Tuesday, Ashe received instructions from Connolly to send forty men into Dublin . However Ashe decided to send only half that
number. On having selected the men he sent Coleman into the city in charge of them. Captain Coleman, one of the few wearing
uniform, entered the G.P.O with his men and reported to Connolly . They were given a meal and Father Sheehan asked if the
men had been to confession. He was assured that Father Toher of Lusk had heard the men's confession.
James Connolly selected
six strong men from the group to tunnel through the walls of the G.P.O .These men became the engineering corp of the Rebellion.
They were John Kelly, Patrick Caddie, Jack Hayes, Edward Lawless, Dan Trophy and John Mc Neill. Connolly made sure the other
fourteen men were well armed. He issued them with two grenades and directed a young man called McLaughlin to lead Captain
Coleman and his men to the Mendicity Institute. Connolly's last words to the men were: "I don't think you will get there ,
but get as far as you can". Peter Wilson described how the group eluded enemy fire and reached the Institute without loss.
They advanced up Abbey Street to Capel Street where they were fired upon from Parliament Street, dashing across the street
one by one, they went into Marys Lane where they were confronted by a barricade. They continued on over the barricade into
Smithfield, crossing another barricade at Church Street.
At Bowe street , they crossed the Liffey and came back along the
south quays as far as Bridgefoot Street. Knowing the military were stationed at Christchurch , they took the back lanes and
crossed into the Mendicity Institute. Coleman reported to Sean Heuston , and handed over a drunken British solider which they
had captured on the last stage of their journey. Sean Heuston occupied the Mendicity Institute with thirteen men on Easter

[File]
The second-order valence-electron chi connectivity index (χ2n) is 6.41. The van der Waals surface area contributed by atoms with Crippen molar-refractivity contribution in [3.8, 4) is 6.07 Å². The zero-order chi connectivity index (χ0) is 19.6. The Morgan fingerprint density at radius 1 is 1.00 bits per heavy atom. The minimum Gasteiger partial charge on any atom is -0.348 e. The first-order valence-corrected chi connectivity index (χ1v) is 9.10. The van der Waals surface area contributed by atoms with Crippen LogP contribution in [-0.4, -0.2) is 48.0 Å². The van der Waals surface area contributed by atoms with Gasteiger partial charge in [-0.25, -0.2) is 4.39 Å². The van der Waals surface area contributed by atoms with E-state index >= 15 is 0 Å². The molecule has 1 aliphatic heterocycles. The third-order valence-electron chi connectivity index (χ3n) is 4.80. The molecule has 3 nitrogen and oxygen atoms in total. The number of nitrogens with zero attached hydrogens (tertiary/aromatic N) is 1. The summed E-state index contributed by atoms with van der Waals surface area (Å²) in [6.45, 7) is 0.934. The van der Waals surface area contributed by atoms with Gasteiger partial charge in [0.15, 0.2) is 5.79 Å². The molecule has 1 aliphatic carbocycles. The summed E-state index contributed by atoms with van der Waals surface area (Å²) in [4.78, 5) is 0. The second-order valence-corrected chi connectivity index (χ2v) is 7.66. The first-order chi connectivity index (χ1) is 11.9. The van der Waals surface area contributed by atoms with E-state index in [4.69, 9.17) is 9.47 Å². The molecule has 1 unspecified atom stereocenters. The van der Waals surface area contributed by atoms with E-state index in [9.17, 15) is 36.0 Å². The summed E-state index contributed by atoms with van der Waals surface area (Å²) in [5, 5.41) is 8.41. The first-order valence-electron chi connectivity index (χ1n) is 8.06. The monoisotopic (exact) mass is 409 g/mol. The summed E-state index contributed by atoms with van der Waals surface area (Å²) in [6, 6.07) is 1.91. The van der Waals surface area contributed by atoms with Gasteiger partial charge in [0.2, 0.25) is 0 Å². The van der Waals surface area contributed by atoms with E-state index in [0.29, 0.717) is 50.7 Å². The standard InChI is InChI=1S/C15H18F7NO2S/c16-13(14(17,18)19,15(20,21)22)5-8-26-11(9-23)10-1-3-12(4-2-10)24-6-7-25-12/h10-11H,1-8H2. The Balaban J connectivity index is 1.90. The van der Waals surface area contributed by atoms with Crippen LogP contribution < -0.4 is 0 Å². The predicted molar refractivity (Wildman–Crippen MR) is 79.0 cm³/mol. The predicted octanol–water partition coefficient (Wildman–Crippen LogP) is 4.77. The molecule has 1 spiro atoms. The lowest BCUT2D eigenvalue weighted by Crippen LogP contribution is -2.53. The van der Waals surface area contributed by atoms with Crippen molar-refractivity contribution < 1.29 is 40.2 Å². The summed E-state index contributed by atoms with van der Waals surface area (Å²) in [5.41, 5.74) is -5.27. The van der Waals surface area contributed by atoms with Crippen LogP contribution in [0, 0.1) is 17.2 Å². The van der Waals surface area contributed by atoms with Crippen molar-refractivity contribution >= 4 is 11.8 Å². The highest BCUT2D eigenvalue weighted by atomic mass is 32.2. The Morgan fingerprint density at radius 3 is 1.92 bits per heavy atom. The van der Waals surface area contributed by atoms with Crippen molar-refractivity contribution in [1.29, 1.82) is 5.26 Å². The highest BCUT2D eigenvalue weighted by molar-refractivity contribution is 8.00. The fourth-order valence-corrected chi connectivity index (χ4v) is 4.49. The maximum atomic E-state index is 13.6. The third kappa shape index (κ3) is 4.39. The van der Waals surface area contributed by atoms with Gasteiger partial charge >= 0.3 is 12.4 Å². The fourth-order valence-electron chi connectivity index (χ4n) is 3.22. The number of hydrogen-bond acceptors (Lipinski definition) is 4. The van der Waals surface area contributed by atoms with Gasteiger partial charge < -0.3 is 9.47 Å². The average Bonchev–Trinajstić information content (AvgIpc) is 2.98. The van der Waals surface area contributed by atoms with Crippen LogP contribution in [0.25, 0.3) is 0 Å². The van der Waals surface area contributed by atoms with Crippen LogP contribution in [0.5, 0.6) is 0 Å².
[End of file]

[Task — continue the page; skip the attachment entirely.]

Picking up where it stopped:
Monday morning to block any advance made by British troops. Shortly after noon a force of four hindered men advance along
the north quays but were driven back to the nearby barracks. The welcome reinforcement from the Fingal
Fingal brigade joined this group on Tuesday, for now the buildings were under heavy fire. On Wednesday they heard houses
at the rear of the Institute being bored and they knew that their line of escape at the rear was gone. Their attackers crept
along the quay under cover of the front garden wall and threw grenades through the windows. One man was killed instantly.
With mortar fire striking the building and crossed into a piggery at the rear which gave access to a nearby street and an
opportunity to show a white flag . It was here that Peter Wi Ison of Swords was killed by a bullet through the head.
garrison under Sean Heuston together with others were rounded up at the Rotunda Hospital for identification and then marched
to Richmond barracks to be court marshalled that day and sent to Kilmainham Jail. Richard Coleman was sentenced to death but
the sentence was later commuted to penal servitude. The volunteers were shipped to Dartmoor England where Richard was put
in solitary confinement. Then the prisoners were divided and Richard was sent to Lewes prison in Kent. All the prisoners were
released in June 1917, they received a 100 pound grant from National Aid Fund in America.'I'hey all gave their money to start
the New Ireland Friendly Society. With 0 Reilly and Thornton, Richard was on the board of directors. He was appointed a trustee
and got a salary as a superintend ant.
During the election campaign for Eamon De Valera for County Clare , Richard Coleman
travelled to Ennis where volunteers appeared in uniform I'or the first time since the insurrection. Richard paraded and addressed
a group of Clare volunteers and was arrested for drilling and sent to Mountjoy for six months. Here he took part in the famous
hunger strike in which Thomas Ashe gave his life. The death of I'hoinas Ashe caused such a public protest that the prisoners
were moved from the Mountjoy. Richard was sent to Cork and later transferred to Dundalk gaol. At Dundalk they started another
hunger strike and were released . In the Spring of 1918 after only a brief period out of prison, Richard and all the leaders
of Sinn Fein were re- arrested in connection with an alleged `German Plot' charge.
On the 17th May 1918 the prisoners were gathered at Dublin Castle and Coleman was sent to Usk Prison in Wales. This was
a time for Sinn Fein to prepare for the general elections that came in 7 months afterwards, a result which saw forty three
of the men in prison elected . But for Richard it was a time to face death. An epidemic of influenza broke out in the prison
in November and Richard and a number of his POW's, weakened by confinement became easy victims of the germ. Yet, they received